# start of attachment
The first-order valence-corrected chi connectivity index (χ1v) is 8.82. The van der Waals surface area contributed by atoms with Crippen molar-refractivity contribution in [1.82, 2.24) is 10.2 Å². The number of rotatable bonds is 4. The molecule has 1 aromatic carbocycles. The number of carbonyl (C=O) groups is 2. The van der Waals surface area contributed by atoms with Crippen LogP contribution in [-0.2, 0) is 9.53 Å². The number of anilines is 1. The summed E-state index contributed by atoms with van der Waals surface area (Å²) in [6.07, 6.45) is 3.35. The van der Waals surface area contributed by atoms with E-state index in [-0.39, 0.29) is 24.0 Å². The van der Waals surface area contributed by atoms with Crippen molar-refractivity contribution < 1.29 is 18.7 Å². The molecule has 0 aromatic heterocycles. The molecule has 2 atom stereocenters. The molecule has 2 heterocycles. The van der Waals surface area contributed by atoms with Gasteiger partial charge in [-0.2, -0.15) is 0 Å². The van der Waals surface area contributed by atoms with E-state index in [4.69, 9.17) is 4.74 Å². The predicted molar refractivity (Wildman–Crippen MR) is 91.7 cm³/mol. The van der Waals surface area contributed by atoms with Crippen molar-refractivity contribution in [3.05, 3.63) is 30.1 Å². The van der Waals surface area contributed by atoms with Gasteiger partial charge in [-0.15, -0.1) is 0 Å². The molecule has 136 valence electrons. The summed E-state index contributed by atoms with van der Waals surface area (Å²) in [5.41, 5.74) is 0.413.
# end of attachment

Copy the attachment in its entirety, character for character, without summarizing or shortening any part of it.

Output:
The first-order valence-corrected chi connectivity index (χ1v) is 8.82. The van der Waals surface area contributed by atoms with Crippen molar-refractivity contribution in [1.82, 2.24) is 10.2 Å². The number of rotatable bonds is 4. The molecule has 1 aromatic carbocycles. The number of carbonyl (C=O) groups is 2. The van der Waals surface area contributed by atoms with Crippen LogP contribution in [-0.2, 0) is 9.53 Å². The number of anilines is 1. The summed E-state index contributed by atoms with van der Waals surface area (Å²) in [6.07, 6.45) is 3.35. The van der Waals surface area contributed by atoms with E-state index in [-0.39, 0.29) is 24.0 Å². The van der Waals surface area contributed by atoms with Crippen molar-refractivity contribution < 1.29 is 18.7 Å². The molecule has 0 aromatic heterocycles. The molecule has 2 atom stereocenters. The molecule has 2 heterocycles. The van der Waals surface area contributed by atoms with Gasteiger partial charge in [-0.2, -0.15) is 0 Å². The van der Waals surface area contributed by atoms with E-state index in [4.69, 9.17) is 4.74 Å². The predicted molar refractivity (Wildman–Crippen MR) is 91.7 cm³/mol. The van der Waals surface area contributed by atoms with Crippen molar-refractivity contribution in [3.05, 3.63) is 30.1 Å². The van der Waals surface area contributed by atoms with Gasteiger partial charge in [-0.15, -0.1) is 0 Å². The molecule has 136 valence electrons. The summed E-state index contributed by atoms with van der Waals surface area (Å²) in [5.41, 5.74) is 0.413.